Australia’s Test Championship hopes to hinge on South Africa redemption | Cricket Bats | Australia

Australia’s hopes of reaching the inaugural Test World Championship final are set to hinge upon their ability to atone for the disgrace of this year’s tour of South Africa, with the 2021 return trip to play the Proteas looming as the last series for Justin Langer’s team before the two competing teams are decided.

Currently placed third in the ICC’s Test rankings, the Australians face three away trips and three home series over the initial two-year cycle, starting with the 2019 Ashes tour of England and ending with the journey to South Africa. A visit to Bangladesh in early 2020 is the other away tour, while there are home series against Pakistan and New Zealand (2019-20) and India (2020-21). An inaugural Test against Afghanistan is also scheduled to take place at home, immediately prior to the India series.

Given their present ranking and the fact that all teams will start equal going into the start of the Championship cycle, Australia are likely to be in the mix for a place in the final entering the South Africa series, providing exactly the sort of context and third-party interest among neutral nations that the game’s governing bodies and broadcasters have been seeking.

James Sutherland, the Cricket Australia chief executive, said the new Future Tours Program and the Test and ODI league structures now meant that the Australian summer would effectively be limited to five home Tests a season and somewhere between eight and 12 limited-overs matches. New Zealand (2019) and South Africa (2022) are set to return to Boxing Day Tests at the MCG for the first time since 1987 and 2006 respectively.

“It looks like five Test matches per summer is the staple diet of Test cricket. In terms of white-ball cricket, ODIs or T20I, there’ll be eight to 12 white ball matches per summer at home,” Sutherland said. “By natural extension, six of those matches will be ODIs as part of the one-day league, the remainder will be T20 matches.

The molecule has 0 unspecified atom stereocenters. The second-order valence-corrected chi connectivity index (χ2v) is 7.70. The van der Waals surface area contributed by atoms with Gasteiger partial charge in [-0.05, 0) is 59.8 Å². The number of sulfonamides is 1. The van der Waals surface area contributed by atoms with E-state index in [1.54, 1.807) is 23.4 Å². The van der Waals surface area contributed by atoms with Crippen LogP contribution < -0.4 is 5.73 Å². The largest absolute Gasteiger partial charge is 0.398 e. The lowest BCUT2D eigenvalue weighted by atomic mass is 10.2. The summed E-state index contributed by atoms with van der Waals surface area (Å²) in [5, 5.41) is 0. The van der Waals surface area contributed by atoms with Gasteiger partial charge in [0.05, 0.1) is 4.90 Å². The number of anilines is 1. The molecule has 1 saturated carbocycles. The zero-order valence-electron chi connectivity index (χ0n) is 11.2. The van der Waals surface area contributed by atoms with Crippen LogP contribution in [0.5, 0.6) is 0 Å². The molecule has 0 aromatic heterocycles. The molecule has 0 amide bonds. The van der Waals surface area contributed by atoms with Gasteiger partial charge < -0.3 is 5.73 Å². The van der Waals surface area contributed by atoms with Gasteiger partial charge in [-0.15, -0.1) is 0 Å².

“What we are trying to do by design with T20 internationals is to play more matches when the cycle allows and when the cycle has us leading into ICC T20 events so we’re managing as best we can to increase the volume of T20 cricket in and around the World T20. Who we play against in Tests and one-day cricket there’s little flexibility now. That will be worked through in this model – when we play and how much cricket we play or how long each series is is a matter for bilateral agreement between the two countries.

“Our preference is to play Tests at home in that traditional Test-cricket period which would encompass the Boxing Day and New Year’s Test matches. In 2022-23 South Africa have agreed to play Test matches over that Christmas-New Year period in Australia.”

The cap of Test matches at five a summer creates a conundrum around the allocation of Tests to venues beyond the traditional centres of Melbourne, Sydney, Adelaide, Brisbane and Perth. In the forthcoming summer there are six scheduled, with Canberra’s Manuka Oval making its five-day debut for a fixture against Sri Lanka in February. Hobart has also been a common recipient of the sixth Test of a summer, but may now find its opportunities reduced to white-ball formats.

Two bilateral Tests against Afghanistan – there is also an away match in the calendar preceding Tests against Pakistan in the UAE in early 2022 – mark a significant addition to Australia’s footprint, being the first new nation they have played since Bangladesh in 2003. Sutherland explained that the 2020 match would effectively serve as a warm-up to the India series to follow, after Australia committed to a T20-heavy diet of matches around that year’s global event. The increase in T20Is in the schedule is the most noticeable change from the previous 2015-2019 cycle.

“I would imagine the Afghanistan Test match would be a prelude to a warm-up if you like to that Test series against India, noting that that off-season we won’t have had any Test cricket. There’ll be a long break from Test cricket,” Sutherland said. “If you think about that summer in 2020-21 we still have only five Test matches – four against India and one against Afghanistan. It’s a big summer of cricket, and the World T20 and matches in that summer will be played at all venues. Hobart has got matches and Canberra has got matches as well – it will be shared around.”


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